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Control of human cytomegalovirus (HCMV) infection during the posttransplant period was investigated in 134 solid-organ transplant recipients by monitoring in parallel virologic and immunologic parameters for at least 1 year of follow-up. Virologic monitoring was achieved by determining HCMV DNAemia with real-time PCR, using the threshold of 300 000 DNA copies/mL blood as a cutoff for starting preemptive therapy. Immunologic monitoring included measurement of HCMV-specific CD4+ and CD8+ T cells by cytokine flow cytometry, using HCMV-infected dendritic cells as a stimulus. HCMV infection was diagnosed in 110 (82%) and required treatment in 49 (36%) patients. At 12 months after transplantation ‘protective’ immunity (≥0.4 CD4+ and CD8+ HCMV-specific T cells/μL blood) was achieved in 115/129 (89%) patients. During the entire study period, 122 patients reconstituting HCMV-specific CD4+ and CD8+ T-cell immunity at 60 days posttransplant onward were able to control HCMV infection, except for one patient who developed HCMV disease because of a rejection episode. Patients reconstituting HCMV-specific CD8+ only did not control HCMV infection. In conclusion, the presence of both HCMV-specific CD4+ and CD8+ T cells ≥ 0.4/μL blood appears to be protective against HCMV disease. This result does not apply to patients undergoing antirejection treatment, or reconstituting HCMV-specific CD8+ T cells only.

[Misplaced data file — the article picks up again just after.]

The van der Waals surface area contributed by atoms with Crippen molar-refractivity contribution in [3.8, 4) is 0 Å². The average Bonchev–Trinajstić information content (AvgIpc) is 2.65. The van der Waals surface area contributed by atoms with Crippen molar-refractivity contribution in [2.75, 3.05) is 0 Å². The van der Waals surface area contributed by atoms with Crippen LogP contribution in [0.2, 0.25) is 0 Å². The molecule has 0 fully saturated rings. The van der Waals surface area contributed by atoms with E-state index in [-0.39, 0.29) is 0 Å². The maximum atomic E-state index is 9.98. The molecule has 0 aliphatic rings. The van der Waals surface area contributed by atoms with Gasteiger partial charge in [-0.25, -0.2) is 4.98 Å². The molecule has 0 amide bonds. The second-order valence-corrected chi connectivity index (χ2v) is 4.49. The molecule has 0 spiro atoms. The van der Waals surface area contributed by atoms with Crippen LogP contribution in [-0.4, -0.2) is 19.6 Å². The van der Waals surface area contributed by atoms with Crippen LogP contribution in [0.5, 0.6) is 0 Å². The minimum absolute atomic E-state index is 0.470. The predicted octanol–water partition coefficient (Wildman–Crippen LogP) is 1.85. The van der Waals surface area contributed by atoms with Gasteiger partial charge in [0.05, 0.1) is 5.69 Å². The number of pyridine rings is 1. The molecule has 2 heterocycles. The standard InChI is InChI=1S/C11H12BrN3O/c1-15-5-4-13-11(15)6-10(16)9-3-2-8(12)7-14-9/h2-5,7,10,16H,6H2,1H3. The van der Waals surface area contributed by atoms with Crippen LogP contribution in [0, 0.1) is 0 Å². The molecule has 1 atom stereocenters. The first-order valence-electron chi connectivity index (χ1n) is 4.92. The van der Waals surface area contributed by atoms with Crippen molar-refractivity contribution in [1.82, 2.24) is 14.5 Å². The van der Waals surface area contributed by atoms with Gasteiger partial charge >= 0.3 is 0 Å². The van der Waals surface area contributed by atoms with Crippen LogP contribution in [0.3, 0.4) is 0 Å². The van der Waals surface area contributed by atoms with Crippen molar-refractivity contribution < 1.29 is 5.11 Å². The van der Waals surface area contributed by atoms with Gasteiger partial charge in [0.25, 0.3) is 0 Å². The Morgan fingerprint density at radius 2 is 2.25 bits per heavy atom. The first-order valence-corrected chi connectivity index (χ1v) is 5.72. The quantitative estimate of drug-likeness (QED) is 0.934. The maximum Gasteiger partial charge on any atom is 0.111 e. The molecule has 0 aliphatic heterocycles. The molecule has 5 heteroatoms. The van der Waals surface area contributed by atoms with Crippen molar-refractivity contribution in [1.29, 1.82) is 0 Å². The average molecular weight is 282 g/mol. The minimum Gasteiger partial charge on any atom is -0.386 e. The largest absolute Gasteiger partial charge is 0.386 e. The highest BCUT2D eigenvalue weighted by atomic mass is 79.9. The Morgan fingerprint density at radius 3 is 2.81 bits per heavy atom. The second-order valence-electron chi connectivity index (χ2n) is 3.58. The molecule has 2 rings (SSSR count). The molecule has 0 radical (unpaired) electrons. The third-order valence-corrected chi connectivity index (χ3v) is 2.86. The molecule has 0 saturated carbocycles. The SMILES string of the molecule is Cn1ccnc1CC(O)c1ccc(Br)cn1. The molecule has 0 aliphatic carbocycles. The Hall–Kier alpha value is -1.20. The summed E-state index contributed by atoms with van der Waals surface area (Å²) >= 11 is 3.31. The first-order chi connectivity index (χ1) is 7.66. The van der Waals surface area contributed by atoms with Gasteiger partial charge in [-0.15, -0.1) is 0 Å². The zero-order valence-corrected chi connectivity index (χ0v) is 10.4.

HCMV infection/disease still remains the major infectious viral complication in the posttransplant period for solid-organ transplant recipients (1). Antiviral drugs have been very efficient both in treating and preventing HCMV disease (2) by either the preemptive therapy or prophylactic approach (3–6). During the last decade it has been confirmed by several groups that the severity of HCMV infection inversely correlates with the development or restoration of efficient HCMV-specific T-cell immunity (7–8). In addition, it has been shown that long-term protection from HCMV reactivation is achieved through HCMV-specific T-cell immunity (9–12). However, long-term prospective studies addressing the possibility of tailoring HCMV prevention strategies based on determination of HCMV-specific T-cell responses in the posttransplant period are still lacking.